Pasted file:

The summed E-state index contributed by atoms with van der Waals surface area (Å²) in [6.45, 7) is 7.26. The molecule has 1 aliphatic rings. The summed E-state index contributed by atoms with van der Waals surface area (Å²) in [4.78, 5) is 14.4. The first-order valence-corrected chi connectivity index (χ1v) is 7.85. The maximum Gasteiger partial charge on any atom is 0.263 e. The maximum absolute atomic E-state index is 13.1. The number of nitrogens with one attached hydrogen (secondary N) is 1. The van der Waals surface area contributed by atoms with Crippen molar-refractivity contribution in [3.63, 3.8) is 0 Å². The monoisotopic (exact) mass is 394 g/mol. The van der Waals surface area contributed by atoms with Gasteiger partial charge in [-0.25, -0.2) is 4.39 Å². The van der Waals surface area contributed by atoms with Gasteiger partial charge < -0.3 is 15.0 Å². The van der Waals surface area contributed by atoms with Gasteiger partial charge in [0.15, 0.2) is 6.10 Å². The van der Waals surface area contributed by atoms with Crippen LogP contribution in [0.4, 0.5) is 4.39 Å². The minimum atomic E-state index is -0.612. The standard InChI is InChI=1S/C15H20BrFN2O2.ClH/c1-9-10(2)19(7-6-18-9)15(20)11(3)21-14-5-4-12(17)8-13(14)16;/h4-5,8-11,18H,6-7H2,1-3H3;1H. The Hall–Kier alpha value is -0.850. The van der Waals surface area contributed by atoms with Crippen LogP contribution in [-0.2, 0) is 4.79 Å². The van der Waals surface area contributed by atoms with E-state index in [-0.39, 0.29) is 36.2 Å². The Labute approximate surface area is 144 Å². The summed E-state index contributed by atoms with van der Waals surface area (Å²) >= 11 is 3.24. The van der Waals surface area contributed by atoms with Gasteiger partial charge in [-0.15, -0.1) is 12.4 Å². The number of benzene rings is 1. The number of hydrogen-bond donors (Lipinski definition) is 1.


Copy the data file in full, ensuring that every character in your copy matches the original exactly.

The summed E-state index contributed by atoms with van der Waals surface area (Å²) in [6.45, 7) is 7.26. The molecule has 1 aliphatic rings. The summed E-state index contributed by atoms with van der Waals surface area (Å²) in [4.78, 5) is 14.4. The first-order valence-corrected chi connectivity index (χ1v) is 7.85. The maximum Gasteiger partial charge on any atom is 0.263 e. The maximum absolute atomic E-state index is 13.1. The number of nitrogens with one attached hydrogen (secondary N) is 1. The van der Waals surface area contributed by atoms with Crippen molar-refractivity contribution in [3.63, 3.8) is 0 Å². The monoisotopic (exact) mass is 394 g/mol. The van der Waals surface area contributed by atoms with Gasteiger partial charge in [-0.25, -0.2) is 4.39 Å². The van der Waals surface area contributed by atoms with Gasteiger partial charge < -0.3 is 15.0 Å². The van der Waals surface area contributed by atoms with Gasteiger partial charge in [0.15, 0.2) is 6.10 Å². The van der Waals surface area contributed by atoms with Crippen LogP contribution in [0.4, 0.5) is 4.39 Å². The minimum atomic E-state index is -0.612. The standard InChI is InChI=1S/C15H20BrFN2O2.ClH/c1-9-10(2)19(7-6-18-9)15(20)11(3)21-14-5-4-12(17)8-13(14)16;/h4-5,8-11,18H,6-7H2,1-3H3;1H. The Hall–Kier alpha value is -0.850. The van der Waals surface area contributed by atoms with Crippen LogP contribution in [-0.2, 0) is 4.79 Å². The van der Waals surface area contributed by atoms with E-state index in [-0.39, 0.29) is 36.2 Å². The Labute approximate surface area is 144 Å². The summed E-state index contributed by atoms with van der Waals surface area (Å²) >= 11 is 3.24. The van der Waals surface area contributed by atoms with Gasteiger partial charge in [-0.15, -0.1) is 12.4 Å². The number of benzene rings is 1. The number of hydrogen-bond donors (Lipinski definition) is 1.